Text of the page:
Manchester United fan gets 4-year ban for Hillsborough-related shirt at FA Cup

A fan who attended the FA Cup final wearing a Manchester United jersey with the number “97” and the words “Not Enough” on the back was banned from attending matches for four years and fined 1,000 pounds on Monday.

Despite the ban, James White “smiled and chuckled” after receiving his punishment, according to the Associated Press. The shirt was in reference to the Hillsborough Stadium disaster that killed 97 Liverpool fans in April of 1989.

The 33-year-old pleaded guilty at Willesden Magistrates’ Court in London to “displaying threatening or abusive writing likely to cause harassment, alarm or distress,” wrote AP on Monday.

Manchester City won the FA Cup final 2-1 against Manchester United, who are a huge rival of Liverpool themselves.

“It is hard to imagine a more offensive reference to the 1989 Hillsborough disaster,” district judge Mark Jabbitt said, per AP. Jabbitt said the shirt bore a “hateful expression,” called it an “abhorrent message” and said the impact of the actions are “profound and distressing.”

White was spotted in the shirt on social media and security tracked him down and arrested him shortly after.

“You haven’t even asked me what the T-shirt means,” White said to police at the time of his arrest. “My grandad died aged 97 and didn’t have enough kids.”

White has multiple previous convictions, as recent as 2021, but this is the first sports-related offense.

The tragedy itself occurred at Hillsborough Sheffield in northern England, during an FA Cup semifinal between Liverpool and Nottingham Forest. Thousands of Liverpool fans flooded a standing-room section behind a goal in the arena, and victims were crushed against metal fences, trampled or suffocated, per AP.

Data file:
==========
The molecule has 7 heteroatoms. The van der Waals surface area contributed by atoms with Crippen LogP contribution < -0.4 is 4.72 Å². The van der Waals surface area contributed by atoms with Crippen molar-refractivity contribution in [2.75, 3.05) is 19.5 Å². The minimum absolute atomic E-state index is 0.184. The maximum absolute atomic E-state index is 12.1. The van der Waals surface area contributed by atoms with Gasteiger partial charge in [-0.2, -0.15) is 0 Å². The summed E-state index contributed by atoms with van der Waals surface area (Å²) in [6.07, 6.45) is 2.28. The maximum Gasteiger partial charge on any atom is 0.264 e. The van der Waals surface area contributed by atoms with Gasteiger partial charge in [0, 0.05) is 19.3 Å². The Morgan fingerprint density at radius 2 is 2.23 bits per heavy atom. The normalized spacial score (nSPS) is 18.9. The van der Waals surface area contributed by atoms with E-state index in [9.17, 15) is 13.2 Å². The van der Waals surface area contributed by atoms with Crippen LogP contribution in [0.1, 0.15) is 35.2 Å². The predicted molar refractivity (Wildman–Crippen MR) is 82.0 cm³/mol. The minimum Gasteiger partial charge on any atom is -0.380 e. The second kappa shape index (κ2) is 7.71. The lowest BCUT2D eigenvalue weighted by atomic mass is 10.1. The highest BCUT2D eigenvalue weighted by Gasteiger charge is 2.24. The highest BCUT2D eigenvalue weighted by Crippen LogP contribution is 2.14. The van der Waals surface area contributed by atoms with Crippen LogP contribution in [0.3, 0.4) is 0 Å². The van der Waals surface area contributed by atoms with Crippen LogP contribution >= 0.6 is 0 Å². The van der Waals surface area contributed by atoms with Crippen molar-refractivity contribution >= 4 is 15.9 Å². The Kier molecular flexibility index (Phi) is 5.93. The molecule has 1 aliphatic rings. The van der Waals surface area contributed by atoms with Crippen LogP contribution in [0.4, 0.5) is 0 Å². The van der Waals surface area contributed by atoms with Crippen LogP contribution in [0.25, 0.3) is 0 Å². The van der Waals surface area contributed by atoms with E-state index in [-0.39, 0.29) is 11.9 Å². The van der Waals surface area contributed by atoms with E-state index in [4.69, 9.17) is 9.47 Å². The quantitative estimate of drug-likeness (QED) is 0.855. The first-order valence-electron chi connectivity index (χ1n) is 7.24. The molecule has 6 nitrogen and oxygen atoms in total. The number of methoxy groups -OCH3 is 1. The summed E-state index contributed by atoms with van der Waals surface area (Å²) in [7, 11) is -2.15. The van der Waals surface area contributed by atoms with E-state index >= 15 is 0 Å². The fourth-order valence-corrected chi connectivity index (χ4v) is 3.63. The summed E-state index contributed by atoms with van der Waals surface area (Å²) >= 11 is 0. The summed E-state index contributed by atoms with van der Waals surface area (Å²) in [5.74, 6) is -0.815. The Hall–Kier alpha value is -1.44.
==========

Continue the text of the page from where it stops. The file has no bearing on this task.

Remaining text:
“How dare he make us feel like this,” Diane Lynn, vice chair of Hillsborough Survivor Supporters Alliance, said of White. She mentioned that the disaster was “very personal” and that survivors still suffer from guilt.

Even in 2023, the Hillsborough tragedy, along with other disasters in the sport, are chanted at football stadiums in what the Premier League has condemned as “tragedy chanting.”

“Two months ago, Chelsea apologized for their fans who taunted Liverpool visitors in chants that referred to Hillsborough. A few days earlier, City had apologized to Liverpool for similar choruses of cheers,” wrote AP on Monday.

The sport is continuing to work hard to appeal to fans to end the hateful chants, but it seems that more work is needed after the actions of James White at the FA Cup final.

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